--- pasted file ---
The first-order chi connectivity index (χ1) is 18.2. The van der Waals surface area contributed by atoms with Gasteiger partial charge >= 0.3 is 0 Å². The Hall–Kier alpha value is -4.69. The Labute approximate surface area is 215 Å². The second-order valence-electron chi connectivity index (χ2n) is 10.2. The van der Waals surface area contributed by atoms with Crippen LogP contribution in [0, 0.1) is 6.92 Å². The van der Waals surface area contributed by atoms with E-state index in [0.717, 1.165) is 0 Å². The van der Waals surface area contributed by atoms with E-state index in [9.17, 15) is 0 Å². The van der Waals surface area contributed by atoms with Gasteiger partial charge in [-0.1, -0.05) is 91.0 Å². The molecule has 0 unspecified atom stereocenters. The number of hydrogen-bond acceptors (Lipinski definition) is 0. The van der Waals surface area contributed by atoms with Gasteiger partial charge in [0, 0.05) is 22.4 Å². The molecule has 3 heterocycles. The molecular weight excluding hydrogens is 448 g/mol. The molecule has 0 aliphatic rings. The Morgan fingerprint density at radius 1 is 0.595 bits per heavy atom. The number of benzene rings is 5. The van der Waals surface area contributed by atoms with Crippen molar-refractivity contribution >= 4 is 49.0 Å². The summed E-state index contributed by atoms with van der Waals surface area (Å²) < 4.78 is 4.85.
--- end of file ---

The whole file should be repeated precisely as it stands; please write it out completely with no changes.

The first-order chi connectivity index (χ1) is 18.2. The van der Waals surface area contributed by atoms with Gasteiger partial charge >= 0.3 is 0 Å². The Hall–Kier alpha value is -4.69. The Labute approximate surface area is 215 Å². The second-order valence-electron chi connectivity index (χ2n) is 10.2. The van der Waals surface area contributed by atoms with Crippen LogP contribution in [0, 0.1) is 6.92 Å². The van der Waals surface area contributed by atoms with E-state index in [0.717, 1.165) is 0 Å². The van der Waals surface area contributed by atoms with E-state index in [9.17, 15) is 0 Å². The van der Waals surface area contributed by atoms with Gasteiger partial charge in [-0.1, -0.05) is 91.0 Å². The molecule has 0 unspecified atom stereocenters. The number of hydrogen-bond acceptors (Lipinski definition) is 0. The van der Waals surface area contributed by atoms with Gasteiger partial charge in [0, 0.05) is 22.4 Å². The molecule has 3 heterocycles. The molecular weight excluding hydrogens is 448 g/mol. The molecule has 0 aliphatic rings. The Morgan fingerprint density at radius 1 is 0.595 bits per heavy atom. The number of benzene rings is 5. The van der Waals surface area contributed by atoms with Crippen molar-refractivity contribution >= 4 is 49.0 Å². The summed E-state index contributed by atoms with van der Waals surface area (Å²) < 4.78 is 4.85.